Unravelling our cosmic ancestry

August 14, 2006

An international astronomy conference will mark the retirement of a Cardiff University scientist who helped to challenge the theory that life originated on Earth and who will be the focus of a BBC Horizon programme.

The conference, 'Progress towards unravelling our cosmic ancestry' (September 5-9) will review progress in areas of astronomy pioneered by Professor Chandra Wickramasinghe, who completes more than thirty years as Professor of Applied Mathematics and Astronomy at the University in September.

Professor Chandra Wickramasinghe's achievements include pioneering research on interstellar dust, which has influenced the development of astrobiology internationally; his theory of cosmic life, developed in collaboration with the late Sir Fred Hoyle; and popularising astronomy through the publication of more than 25 books. Several television companies are also charting the progress of these ideas including the BBC Horizon series which filmed Professor Wickramasinghe, in both Cardiff and India. The programme will be broadcast this autumn.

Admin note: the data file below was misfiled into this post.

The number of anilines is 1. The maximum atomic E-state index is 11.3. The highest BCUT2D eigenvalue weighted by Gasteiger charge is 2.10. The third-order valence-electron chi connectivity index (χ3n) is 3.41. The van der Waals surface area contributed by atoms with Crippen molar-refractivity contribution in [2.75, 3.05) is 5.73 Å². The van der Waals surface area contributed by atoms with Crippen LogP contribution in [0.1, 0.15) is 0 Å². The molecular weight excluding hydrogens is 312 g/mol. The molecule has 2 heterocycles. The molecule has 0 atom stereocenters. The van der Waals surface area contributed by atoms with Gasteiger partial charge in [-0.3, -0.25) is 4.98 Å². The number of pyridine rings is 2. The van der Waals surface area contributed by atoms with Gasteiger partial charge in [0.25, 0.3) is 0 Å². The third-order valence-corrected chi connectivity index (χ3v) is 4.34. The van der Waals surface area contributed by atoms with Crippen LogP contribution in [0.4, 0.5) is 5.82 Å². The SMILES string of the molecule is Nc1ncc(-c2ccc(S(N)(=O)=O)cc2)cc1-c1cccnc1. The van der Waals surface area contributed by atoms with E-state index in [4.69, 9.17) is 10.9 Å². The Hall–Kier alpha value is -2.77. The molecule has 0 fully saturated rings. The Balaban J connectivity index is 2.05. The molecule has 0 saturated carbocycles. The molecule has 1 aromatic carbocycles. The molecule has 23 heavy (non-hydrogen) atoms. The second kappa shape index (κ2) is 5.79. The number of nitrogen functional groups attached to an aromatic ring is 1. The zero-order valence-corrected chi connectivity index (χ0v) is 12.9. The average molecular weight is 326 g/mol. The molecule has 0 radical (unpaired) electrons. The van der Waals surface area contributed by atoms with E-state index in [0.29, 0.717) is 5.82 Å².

Conference speakers will explore topics from the possibility of life on Mars to investigating claims that red rain which fell over India in 2001 could contain alien microbes.

Professor Wickramasinghe said: "For the past 30 years I have worked on the theory that life didn't start on Earth but on comets some 4,000 million years ago and this theory is fast moving into mainstream science. I look forward to welcoming eminent scientists from around the world to Cardiff for this conference."
Professor Wickramasinghe will continue as Director of the Cardiff Centre for Astrobiology at the University.

Cardiff University

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